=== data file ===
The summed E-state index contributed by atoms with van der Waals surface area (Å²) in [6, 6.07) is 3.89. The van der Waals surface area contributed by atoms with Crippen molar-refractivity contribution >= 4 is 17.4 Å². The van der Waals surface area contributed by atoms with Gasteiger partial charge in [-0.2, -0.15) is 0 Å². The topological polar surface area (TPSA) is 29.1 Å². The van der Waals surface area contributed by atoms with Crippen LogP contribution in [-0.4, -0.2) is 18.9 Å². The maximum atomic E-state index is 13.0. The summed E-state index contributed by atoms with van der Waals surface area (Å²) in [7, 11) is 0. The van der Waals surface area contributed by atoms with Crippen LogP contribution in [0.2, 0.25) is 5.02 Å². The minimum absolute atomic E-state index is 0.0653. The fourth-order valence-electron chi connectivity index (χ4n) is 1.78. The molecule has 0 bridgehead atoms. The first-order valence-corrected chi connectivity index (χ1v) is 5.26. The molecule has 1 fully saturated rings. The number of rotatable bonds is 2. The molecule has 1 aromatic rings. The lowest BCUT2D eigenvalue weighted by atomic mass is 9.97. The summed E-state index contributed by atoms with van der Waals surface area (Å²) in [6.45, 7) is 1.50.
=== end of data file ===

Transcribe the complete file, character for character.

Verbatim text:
The summed E-state index contributed by atoms with van der Waals surface area (Å²) in [6, 6.07) is 3.89. The van der Waals surface area contributed by atoms with Crippen molar-refractivity contribution >= 4 is 17.4 Å². The van der Waals surface area contributed by atoms with Gasteiger partial charge in [-0.2, -0.15) is 0 Å². The topological polar surface area (TPSA) is 29.1 Å². The van der Waals surface area contributed by atoms with Crippen LogP contribution in [-0.4, -0.2) is 18.9 Å². The maximum atomic E-state index is 13.0. The summed E-state index contributed by atoms with van der Waals surface area (Å²) in [7, 11) is 0. The van der Waals surface area contributed by atoms with Crippen LogP contribution in [0.2, 0.25) is 5.02 Å². The minimum absolute atomic E-state index is 0.0653. The fourth-order valence-electron chi connectivity index (χ4n) is 1.78. The molecule has 0 bridgehead atoms. The first-order valence-corrected chi connectivity index (χ1v) is 5.26. The molecule has 1 fully saturated rings. The number of rotatable bonds is 2. The molecule has 1 aromatic rings. The lowest BCUT2D eigenvalue weighted by atomic mass is 9.97. The summed E-state index contributed by atoms with van der Waals surface area (Å²) in [6.45, 7) is 1.50.